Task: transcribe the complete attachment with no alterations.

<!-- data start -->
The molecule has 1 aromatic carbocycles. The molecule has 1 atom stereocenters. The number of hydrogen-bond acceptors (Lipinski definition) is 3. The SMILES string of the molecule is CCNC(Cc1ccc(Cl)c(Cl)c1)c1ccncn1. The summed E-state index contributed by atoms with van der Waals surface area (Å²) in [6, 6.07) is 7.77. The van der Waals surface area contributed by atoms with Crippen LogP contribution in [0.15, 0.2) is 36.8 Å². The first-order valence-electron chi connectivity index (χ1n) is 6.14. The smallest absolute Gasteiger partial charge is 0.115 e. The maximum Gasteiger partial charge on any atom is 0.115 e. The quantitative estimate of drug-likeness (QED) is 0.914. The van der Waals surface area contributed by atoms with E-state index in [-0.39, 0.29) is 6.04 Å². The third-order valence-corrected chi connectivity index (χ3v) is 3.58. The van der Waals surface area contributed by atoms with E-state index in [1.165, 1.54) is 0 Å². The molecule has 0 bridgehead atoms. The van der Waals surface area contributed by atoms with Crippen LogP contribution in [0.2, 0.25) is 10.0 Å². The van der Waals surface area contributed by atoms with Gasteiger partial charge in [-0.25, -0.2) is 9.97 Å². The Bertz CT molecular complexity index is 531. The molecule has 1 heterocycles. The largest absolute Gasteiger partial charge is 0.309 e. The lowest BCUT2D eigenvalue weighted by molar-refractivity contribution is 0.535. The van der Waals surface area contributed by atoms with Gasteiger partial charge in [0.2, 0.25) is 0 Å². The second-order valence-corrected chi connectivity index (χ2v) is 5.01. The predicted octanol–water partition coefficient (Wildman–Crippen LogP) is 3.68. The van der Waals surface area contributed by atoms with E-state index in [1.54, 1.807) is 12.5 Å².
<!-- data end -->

The molecule has 1 aromatic carbocycles. The molecule has 1 atom stereocenters. The number of hydrogen-bond acceptors (Lipinski definition) is 3. The SMILES string of the molecule is CCNC(Cc1ccc(Cl)c(Cl)c1)c1ccncn1. The summed E-state index contributed by atoms with van der Waals surface area (Å²) in [6, 6.07) is 7.77. The van der Waals surface area contributed by atoms with Crippen LogP contribution in [0.15, 0.2) is 36.8 Å². The first-order valence-electron chi connectivity index (χ1n) is 6.14. The smallest absolute Gasteiger partial charge is 0.115 e. The maximum Gasteiger partial charge on any atom is 0.115 e. The quantitative estimate of drug-likeness (QED) is 0.914. The van der Waals surface area contributed by atoms with E-state index in [-0.39, 0.29) is 6.04 Å². The third-order valence-corrected chi connectivity index (χ3v) is 3.58. The van der Waals surface area contributed by atoms with E-state index in [1.165, 1.54) is 0 Å². The molecule has 0 bridgehead atoms. The van der Waals surface area contributed by atoms with Crippen LogP contribution in [0.2, 0.25) is 10.0 Å². The van der Waals surface area contributed by atoms with Gasteiger partial charge in [-0.25, -0.2) is 9.97 Å². The Bertz CT molecular complexity index is 531. The molecule has 1 heterocycles. The largest absolute Gasteiger partial charge is 0.309 e. The lowest BCUT2D eigenvalue weighted by molar-refractivity contribution is 0.535. The van der Waals surface area contributed by atoms with Gasteiger partial charge in [0.2, 0.25) is 0 Å². The second-order valence-corrected chi connectivity index (χ2v) is 5.01. The predicted octanol–water partition coefficient (Wildman–Crippen LogP) is 3.68. The van der Waals surface area contributed by atoms with E-state index in [1.54, 1.807) is 12.5 Å².